Art is like Chocolate for the Brain (Dr Gene Cohen) - Active Ingredients for Successful Living in Later Life
It was my privilege to meet psychiatrist and geriatrician Dr Gene Cohen in 2006 at the Society for the Arts in Healthcare conference in Chicago. Gene inspired my commitment to the specialist area of creative ageing, within the broader arts and health field. His well-known catchcry "Art is like chocolate for the brain" is an evocative reminder of the power of the arts to transform and regenerate people's lives.
Dr Cohen's landmark study 'Creativity and Aging: The Impact of Professionally Conducted Cultural Programs on Older Adults (2001 - 2005), although based on a small sample, was pivotal in exciting interest in researching the beneficial effects of the arts and creative expression in ageing well.
Creative ageing is increasingly being seen as an effective and cost efficient means to combat the challenges that society is facing with an accelerating ageing population and extreme pressures on health and community services.
Importantly, creative ageing places 'the person' at the centre of health care and emphasizes the human right for all to enjoy quality of life. This is particularly relevant in supporting people with disability, a life threatening condition such as dementia or at end of life.
This presentation aims to provide an overview of developments and innovations in creative ageing internationally over the past decade and showcase creative ways to celebrate life as we age and to live well, whatever the circumstances.
Margret's forty-five year career in arts management roles has encompassed gallery and events management, marketing communications, the performing arts and cultural tourism. She developed a specific interest in arts and health in 2002 and subsequently established Arts and Health Australia (AHA) as a national networking and advocacy organisation. One of AHA's key initiatives has been organising an annual international conference to bring policy makers, stakeholders, practitioners and researchers together to exchange information and facilitate collaborations and connections (www.artsandhealth.org).
In 2009, Margret established an aligned entity Creative Ageing Australia to offer specialist services and programs for ageing well strategies.
Most recently, Margret has been pivotal in the formation of the Australian Centre for Arts and Health, designed as the peak body for arts and health in Australia and the nation's representative within the international arts and health arena.
Over the past decade, Margret has written and presented extensively on arts and health at national and international conferences, across a range of subjects including the design of health environments; arts and chronic disease (such as dementia and depression); healthy ageing through the arts; creative communities; medical humanities; the value of public art; local government arts and health strategies; improving the workplace through arts and health; international arts and health research and evaluation.
Margret has also conceived and implemented arts and health programs in a variety of settings, including creative ageing strategies for retirement villages, community cultural development programs at local government level and arts and health programs in hospitals and aged care facilities.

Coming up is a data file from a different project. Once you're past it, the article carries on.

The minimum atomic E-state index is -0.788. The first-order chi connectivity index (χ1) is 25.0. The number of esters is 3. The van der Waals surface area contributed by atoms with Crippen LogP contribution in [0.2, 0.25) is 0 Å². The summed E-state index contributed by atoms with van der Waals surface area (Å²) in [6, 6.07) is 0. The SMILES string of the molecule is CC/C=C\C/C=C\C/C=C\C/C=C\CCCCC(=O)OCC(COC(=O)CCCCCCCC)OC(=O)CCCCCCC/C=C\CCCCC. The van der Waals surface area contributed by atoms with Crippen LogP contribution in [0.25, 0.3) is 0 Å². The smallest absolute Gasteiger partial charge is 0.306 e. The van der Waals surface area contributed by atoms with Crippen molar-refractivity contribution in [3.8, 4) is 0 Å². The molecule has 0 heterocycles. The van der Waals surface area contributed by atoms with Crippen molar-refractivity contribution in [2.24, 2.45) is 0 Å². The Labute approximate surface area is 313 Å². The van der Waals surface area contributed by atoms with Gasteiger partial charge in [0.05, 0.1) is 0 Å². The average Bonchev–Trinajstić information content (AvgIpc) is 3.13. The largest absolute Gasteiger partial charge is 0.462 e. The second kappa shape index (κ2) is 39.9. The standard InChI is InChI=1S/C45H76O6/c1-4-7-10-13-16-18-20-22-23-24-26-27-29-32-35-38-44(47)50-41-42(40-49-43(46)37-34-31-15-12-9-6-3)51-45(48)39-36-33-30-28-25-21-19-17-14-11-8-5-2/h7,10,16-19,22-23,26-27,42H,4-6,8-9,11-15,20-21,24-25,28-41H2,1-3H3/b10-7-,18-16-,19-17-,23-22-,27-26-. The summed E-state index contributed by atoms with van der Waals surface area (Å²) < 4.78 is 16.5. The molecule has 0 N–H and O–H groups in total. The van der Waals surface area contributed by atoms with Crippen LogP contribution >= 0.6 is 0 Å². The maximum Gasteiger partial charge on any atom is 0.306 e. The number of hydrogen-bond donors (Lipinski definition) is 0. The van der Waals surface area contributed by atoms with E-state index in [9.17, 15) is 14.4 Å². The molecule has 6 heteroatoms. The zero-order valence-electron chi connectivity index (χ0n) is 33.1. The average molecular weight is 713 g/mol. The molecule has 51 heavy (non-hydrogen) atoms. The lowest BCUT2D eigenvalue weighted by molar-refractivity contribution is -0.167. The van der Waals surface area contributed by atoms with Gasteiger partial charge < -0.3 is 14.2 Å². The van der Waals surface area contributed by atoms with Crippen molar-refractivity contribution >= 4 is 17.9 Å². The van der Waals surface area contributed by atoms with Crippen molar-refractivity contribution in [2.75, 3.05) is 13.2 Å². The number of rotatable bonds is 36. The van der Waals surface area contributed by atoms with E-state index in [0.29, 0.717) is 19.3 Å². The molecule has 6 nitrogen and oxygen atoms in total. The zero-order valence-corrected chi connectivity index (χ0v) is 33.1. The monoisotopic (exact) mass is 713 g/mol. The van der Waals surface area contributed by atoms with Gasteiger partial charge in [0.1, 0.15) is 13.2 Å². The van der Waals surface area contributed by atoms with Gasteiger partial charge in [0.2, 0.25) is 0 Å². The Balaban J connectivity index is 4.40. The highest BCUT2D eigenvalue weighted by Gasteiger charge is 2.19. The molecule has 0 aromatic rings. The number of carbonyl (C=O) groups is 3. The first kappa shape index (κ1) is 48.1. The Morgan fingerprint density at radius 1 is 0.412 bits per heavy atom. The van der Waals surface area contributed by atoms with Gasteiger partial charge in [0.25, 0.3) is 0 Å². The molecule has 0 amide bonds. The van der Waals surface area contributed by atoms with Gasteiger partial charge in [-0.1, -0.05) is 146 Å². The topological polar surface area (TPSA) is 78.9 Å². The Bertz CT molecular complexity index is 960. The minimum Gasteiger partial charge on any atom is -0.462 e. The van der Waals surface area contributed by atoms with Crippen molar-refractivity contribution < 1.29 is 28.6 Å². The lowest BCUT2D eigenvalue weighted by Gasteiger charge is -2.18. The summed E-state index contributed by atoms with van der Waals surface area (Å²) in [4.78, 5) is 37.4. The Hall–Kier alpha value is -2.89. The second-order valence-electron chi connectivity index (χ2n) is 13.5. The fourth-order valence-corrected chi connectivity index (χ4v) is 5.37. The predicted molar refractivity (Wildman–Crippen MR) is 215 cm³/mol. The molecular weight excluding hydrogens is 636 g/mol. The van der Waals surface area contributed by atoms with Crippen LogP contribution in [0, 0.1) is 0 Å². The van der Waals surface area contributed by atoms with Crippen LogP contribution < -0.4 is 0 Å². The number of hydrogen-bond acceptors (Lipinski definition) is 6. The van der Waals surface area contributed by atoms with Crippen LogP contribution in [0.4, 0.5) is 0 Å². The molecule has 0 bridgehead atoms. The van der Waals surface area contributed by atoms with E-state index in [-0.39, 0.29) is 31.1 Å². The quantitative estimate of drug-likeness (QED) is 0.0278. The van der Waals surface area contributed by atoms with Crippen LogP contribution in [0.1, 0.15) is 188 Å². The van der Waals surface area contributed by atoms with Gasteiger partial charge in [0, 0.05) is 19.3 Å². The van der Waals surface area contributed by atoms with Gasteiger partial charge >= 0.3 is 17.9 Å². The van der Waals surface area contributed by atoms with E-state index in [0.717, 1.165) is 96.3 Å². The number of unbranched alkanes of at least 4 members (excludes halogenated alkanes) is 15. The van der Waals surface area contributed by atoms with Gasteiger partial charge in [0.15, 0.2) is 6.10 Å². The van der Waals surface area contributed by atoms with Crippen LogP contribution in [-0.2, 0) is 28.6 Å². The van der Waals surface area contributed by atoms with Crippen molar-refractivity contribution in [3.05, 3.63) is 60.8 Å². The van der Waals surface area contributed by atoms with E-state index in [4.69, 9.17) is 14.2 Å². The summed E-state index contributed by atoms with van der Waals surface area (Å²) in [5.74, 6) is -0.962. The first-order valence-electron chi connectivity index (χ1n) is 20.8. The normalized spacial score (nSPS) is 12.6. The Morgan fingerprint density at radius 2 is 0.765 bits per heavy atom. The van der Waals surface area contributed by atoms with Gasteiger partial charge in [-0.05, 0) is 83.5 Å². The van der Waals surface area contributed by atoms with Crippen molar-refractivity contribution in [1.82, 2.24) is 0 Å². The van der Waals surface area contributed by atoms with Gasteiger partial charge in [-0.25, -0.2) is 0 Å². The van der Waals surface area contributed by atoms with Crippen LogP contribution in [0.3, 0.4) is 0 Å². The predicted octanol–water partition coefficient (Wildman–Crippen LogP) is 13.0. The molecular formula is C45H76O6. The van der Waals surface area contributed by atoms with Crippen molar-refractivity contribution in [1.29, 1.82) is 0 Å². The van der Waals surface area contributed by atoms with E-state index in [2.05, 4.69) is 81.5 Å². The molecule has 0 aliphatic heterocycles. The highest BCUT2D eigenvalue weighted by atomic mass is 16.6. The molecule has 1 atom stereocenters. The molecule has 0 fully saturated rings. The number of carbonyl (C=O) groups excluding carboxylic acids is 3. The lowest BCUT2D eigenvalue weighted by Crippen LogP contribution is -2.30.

As a member of the New South Wales Ministerial Advisory Committee on Ageing (MACA), Margret has been instrumental, with her colleagues, in developing an arts and health and creative ageing focus for the NSW whole of government ageing strategy, led by the NSW Office for Ageing within the Department of Families and Community Services.
In 2011, Margret received an inaugural Distinguished Fellowship Award by the Society for the Arts in Healthcare (SAH) for her contribution to the international arts and health sector. (SAH is now known as the Global Alliance for Arts and Health.) Margret is a member of the editorial board of the Arts and Health Journal, established by SAH and published in the UK and a member of the advisory board of the International Health Humanities Network.
University collaborations include an adjunct role as Senior Lecturer/Research Academic at the College of Fine Arts, University of New South Wales in Sydney. Margret is also working with Charles Sturt University to establish the Port Macquarie Hastings region as a centre for excellence in the field of arts and health, ageing and the creative industries.
Margret has advised medical colleges on how health professionals can utilise the arts to enhance communication and diagnostic skills and achieve lifestyle balance, and was a member of the Royal Australian College of General Practitioners Research Foundation Board between 2005 and 2010. She contributed to the Churchill Fellowship Trust's Arts NSW judging panel from 2006 to 2010 and was a strong advocate of arts and health practice with a number of fellowships awarded in this category during her term.
Margret is currently engaged in a three year local government project in the Port Macquarie-Hastings region entitled 'Hello Koalas'. The project is centred around the value of creating and exhibiting public art in fostering community health and wellbeing and intergenerational collaborations.
Inspired by the 'Larkin with Toads' sculpture project in Hull, UK in 2010, the Hello Koalas public sculpture project is also engaging with arts and health colleagues from around the world to create a virtual trail of creatively inspired koala sculptures.Back